My last auto, the Mercedes C350, had seven speeds and being a 3.5 litre petrol had plenty of go.  I loved that car and we did over 50,000 miles together in around 18 months.  It did let me down in the gearbox though.  It developed a niggling fault in that it would not change gear and the only way to ‘cure’ it was to stop and restart the engine, this reset the electronic control box and all was well for a while.  However it became more frequent and a call to the garage informed me that the fix was a new control unit.  As this unit was inside the ‘box it was a £750 fix!  I thought that was a little excessive and assumed that I could go on just restarting the car at intervals…..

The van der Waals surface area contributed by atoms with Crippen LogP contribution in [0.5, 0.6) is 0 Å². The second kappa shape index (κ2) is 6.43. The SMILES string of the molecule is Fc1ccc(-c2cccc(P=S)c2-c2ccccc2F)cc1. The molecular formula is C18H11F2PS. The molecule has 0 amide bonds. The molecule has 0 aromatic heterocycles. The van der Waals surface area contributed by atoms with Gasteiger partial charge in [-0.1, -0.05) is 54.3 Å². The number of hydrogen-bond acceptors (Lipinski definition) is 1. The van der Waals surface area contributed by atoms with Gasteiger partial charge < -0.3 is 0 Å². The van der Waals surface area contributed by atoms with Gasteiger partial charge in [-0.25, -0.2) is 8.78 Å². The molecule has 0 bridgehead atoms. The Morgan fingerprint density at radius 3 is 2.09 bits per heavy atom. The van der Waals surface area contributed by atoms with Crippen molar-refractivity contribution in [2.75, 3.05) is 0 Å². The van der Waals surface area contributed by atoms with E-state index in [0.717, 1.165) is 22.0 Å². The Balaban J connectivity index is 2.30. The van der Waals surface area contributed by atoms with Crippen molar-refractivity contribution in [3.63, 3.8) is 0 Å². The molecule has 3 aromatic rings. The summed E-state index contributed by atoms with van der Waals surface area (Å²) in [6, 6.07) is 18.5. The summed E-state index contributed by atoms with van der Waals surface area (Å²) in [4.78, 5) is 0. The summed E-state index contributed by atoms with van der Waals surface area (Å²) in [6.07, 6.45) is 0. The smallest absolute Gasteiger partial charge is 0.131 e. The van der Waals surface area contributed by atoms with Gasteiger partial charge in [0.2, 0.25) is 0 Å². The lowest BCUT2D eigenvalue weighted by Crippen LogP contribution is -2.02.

I was slower than this!
I was slower than this!

One day, returning from Doncaster, it failed altogether and was stuck in 1st gear, no amount of cajoling would make it change, and so I started the long journey home.  I avoided the A1 route and used fairly minor side roads but still I was slower than a fully laden tractor; there was a huge queue of traffic behind me, and those cars that overtook would stare at me as though I was some geriatric buffoon who shouldn’t be on the road.  I had fair share of rude gestures and open hostility particularly as I just ambled along with a stupid grin on my face.  Three hours, 40 miles and a tankful of petrol later I got home and booked the car in for repair.